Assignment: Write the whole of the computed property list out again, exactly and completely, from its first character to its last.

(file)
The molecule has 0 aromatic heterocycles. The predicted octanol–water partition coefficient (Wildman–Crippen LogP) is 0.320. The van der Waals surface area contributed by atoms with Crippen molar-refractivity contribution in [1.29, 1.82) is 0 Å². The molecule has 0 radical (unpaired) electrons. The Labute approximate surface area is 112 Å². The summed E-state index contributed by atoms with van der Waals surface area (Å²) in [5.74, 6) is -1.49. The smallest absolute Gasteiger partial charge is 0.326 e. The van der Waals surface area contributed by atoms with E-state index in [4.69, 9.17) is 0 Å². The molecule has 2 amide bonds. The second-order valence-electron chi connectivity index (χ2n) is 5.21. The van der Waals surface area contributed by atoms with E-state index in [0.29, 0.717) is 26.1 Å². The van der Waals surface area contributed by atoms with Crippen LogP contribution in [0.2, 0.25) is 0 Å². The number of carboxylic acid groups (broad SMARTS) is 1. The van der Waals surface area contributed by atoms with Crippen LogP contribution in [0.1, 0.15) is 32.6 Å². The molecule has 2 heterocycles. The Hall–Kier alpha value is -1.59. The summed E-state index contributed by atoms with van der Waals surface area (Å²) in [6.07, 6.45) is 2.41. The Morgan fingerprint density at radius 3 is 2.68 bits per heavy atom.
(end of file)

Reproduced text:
The molecule has 0 aromatic heterocycles. The predicted octanol–water partition coefficient (Wildman–Crippen LogP) is 0.320. The van der Waals surface area contributed by atoms with Crippen molar-refractivity contribution in [1.29, 1.82) is 0 Å². The molecule has 0 radical (unpaired) electrons. The Labute approximate surface area is 112 Å². The summed E-state index contributed by atoms with van der Waals surface area (Å²) in [5.74, 6) is -1.49. The smallest absolute Gasteiger partial charge is 0.326 e. The van der Waals surface area contributed by atoms with E-state index in [4.69, 9.17) is 0 Å². The molecule has 2 amide bonds. The second-order valence-electron chi connectivity index (χ2n) is 5.21. The van der Waals surface area contributed by atoms with E-state index in [0.29, 0.717) is 26.1 Å². The van der Waals surface area contributed by atoms with Crippen LogP contribution in [0.2, 0.25) is 0 Å². The number of carboxylic acid groups (broad SMARTS) is 1. The van der Waals surface area contributed by atoms with Crippen LogP contribution in [0.1, 0.15) is 32.6 Å². The molecule has 2 heterocycles. The Hall–Kier alpha value is -1.59. The summed E-state index contributed by atoms with van der Waals surface area (Å²) in [6.07, 6.45) is 2.41. The Morgan fingerprint density at radius 3 is 2.68 bits per heavy atom.